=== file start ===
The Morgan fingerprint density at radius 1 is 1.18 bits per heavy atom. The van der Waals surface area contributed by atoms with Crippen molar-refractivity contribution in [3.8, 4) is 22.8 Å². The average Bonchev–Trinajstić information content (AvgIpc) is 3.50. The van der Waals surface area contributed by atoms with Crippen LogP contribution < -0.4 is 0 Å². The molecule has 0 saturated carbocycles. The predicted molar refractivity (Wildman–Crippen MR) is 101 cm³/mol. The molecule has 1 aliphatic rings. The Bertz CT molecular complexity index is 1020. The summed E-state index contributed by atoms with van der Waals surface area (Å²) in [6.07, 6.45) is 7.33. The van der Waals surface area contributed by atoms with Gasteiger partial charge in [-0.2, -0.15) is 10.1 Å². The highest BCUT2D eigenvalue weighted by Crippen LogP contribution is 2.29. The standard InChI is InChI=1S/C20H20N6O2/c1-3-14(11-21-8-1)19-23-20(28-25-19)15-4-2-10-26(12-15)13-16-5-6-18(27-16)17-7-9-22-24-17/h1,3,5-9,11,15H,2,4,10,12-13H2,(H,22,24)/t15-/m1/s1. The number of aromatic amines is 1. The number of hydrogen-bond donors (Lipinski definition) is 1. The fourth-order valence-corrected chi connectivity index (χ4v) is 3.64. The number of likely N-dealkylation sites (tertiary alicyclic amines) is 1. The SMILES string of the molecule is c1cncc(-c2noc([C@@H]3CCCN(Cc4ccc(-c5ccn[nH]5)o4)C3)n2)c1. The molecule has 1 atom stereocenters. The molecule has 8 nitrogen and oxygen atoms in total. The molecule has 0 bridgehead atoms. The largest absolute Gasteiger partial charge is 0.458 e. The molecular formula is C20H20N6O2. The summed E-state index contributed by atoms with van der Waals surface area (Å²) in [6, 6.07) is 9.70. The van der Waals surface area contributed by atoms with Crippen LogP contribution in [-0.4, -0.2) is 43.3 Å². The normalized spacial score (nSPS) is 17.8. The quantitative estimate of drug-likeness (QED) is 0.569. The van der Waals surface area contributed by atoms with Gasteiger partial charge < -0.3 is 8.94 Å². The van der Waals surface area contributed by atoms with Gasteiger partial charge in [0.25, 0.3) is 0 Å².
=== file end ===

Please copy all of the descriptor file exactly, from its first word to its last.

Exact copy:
The Morgan fingerprint density at radius 1 is 1.18 bits per heavy atom. The van der Waals surface area contributed by atoms with Crippen molar-refractivity contribution in [3.8, 4) is 22.8 Å². The average Bonchev–Trinajstić information content (AvgIpc) is 3.50. The van der Waals surface area contributed by atoms with Crippen LogP contribution < -0.4 is 0 Å². The molecule has 0 saturated carbocycles. The predicted molar refractivity (Wildman–Crippen MR) is 101 cm³/mol. The molecule has 1 aliphatic rings. The Bertz CT molecular complexity index is 1020. The summed E-state index contributed by atoms with van der Waals surface area (Å²) in [6.07, 6.45) is 7.33. The van der Waals surface area contributed by atoms with Gasteiger partial charge in [-0.2, -0.15) is 10.1 Å². The highest BCUT2D eigenvalue weighted by Crippen LogP contribution is 2.29. The standard InChI is InChI=1S/C20H20N6O2/c1-3-14(11-21-8-1)19-23-20(28-25-19)15-4-2-10-26(12-15)13-16-5-6-18(27-16)17-7-9-22-24-17/h1,3,5-9,11,15H,2,4,10,12-13H2,(H,22,24)/t15-/m1/s1. The number of aromatic amines is 1. The number of hydrogen-bond donors (Lipinski definition) is 1. The fourth-order valence-corrected chi connectivity index (χ4v) is 3.64. The number of likely N-dealkylation sites (tertiary alicyclic amines) is 1. The SMILES string of the molecule is c1cncc(-c2noc([C@@H]3CCCN(Cc4ccc(-c5ccn[nH]5)o4)C3)n2)c1. The molecule has 1 atom stereocenters. The molecule has 8 nitrogen and oxygen atoms in total. The molecule has 0 bridgehead atoms. The largest absolute Gasteiger partial charge is 0.458 e. The molecular formula is C20H20N6O2. The summed E-state index contributed by atoms with van der Waals surface area (Å²) in [6, 6.07) is 9.70. The van der Waals surface area contributed by atoms with Crippen LogP contribution in [-0.4, -0.2) is 43.3 Å². The normalized spacial score (nSPS) is 17.8. The quantitative estimate of drug-likeness (QED) is 0.569. The van der Waals surface area contributed by atoms with Gasteiger partial charge < -0.3 is 8.94 Å². The van der Waals surface area contributed by atoms with Gasteiger partial charge in [0.25, 0.3) is 0 Å².